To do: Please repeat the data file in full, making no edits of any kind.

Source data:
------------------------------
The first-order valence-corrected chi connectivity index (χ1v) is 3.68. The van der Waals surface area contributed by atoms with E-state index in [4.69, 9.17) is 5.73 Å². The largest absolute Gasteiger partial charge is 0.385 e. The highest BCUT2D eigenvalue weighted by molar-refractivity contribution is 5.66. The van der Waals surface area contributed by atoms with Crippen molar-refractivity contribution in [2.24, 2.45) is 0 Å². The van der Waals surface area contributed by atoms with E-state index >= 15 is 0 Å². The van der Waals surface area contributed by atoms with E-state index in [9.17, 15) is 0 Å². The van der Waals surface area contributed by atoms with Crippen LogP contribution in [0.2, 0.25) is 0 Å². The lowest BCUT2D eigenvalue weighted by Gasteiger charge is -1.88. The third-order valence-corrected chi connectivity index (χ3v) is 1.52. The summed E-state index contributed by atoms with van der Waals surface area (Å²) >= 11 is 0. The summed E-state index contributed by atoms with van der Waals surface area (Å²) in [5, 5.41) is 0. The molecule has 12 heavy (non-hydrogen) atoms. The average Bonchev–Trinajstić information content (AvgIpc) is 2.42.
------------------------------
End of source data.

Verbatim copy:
The first-order valence-corrected chi connectivity index (χ1v) is 3.68. The van der Waals surface area contributed by atoms with E-state index in [4.69, 9.17) is 5.73 Å². The largest absolute Gasteiger partial charge is 0.385 e. The highest BCUT2D eigenvalue weighted by molar-refractivity contribution is 5.66. The van der Waals surface area contributed by atoms with Crippen molar-refractivity contribution in [2.24, 2.45) is 0 Å². The van der Waals surface area contributed by atoms with E-state index >= 15 is 0 Å². The van der Waals surface area contributed by atoms with E-state index in [9.17, 15) is 0 Å². The van der Waals surface area contributed by atoms with Crippen LogP contribution in [0.2, 0.25) is 0 Å². The lowest BCUT2D eigenvalue weighted by Gasteiger charge is -1.88. The third-order valence-corrected chi connectivity index (χ3v) is 1.52. The summed E-state index contributed by atoms with van der Waals surface area (Å²) >= 11 is 0. The summed E-state index contributed by atoms with van der Waals surface area (Å²) in [5, 5.41) is 0. The molecule has 12 heavy (non-hydrogen) atoms. The average Bonchev–Trinajstić information content (AvgIpc) is 2.42.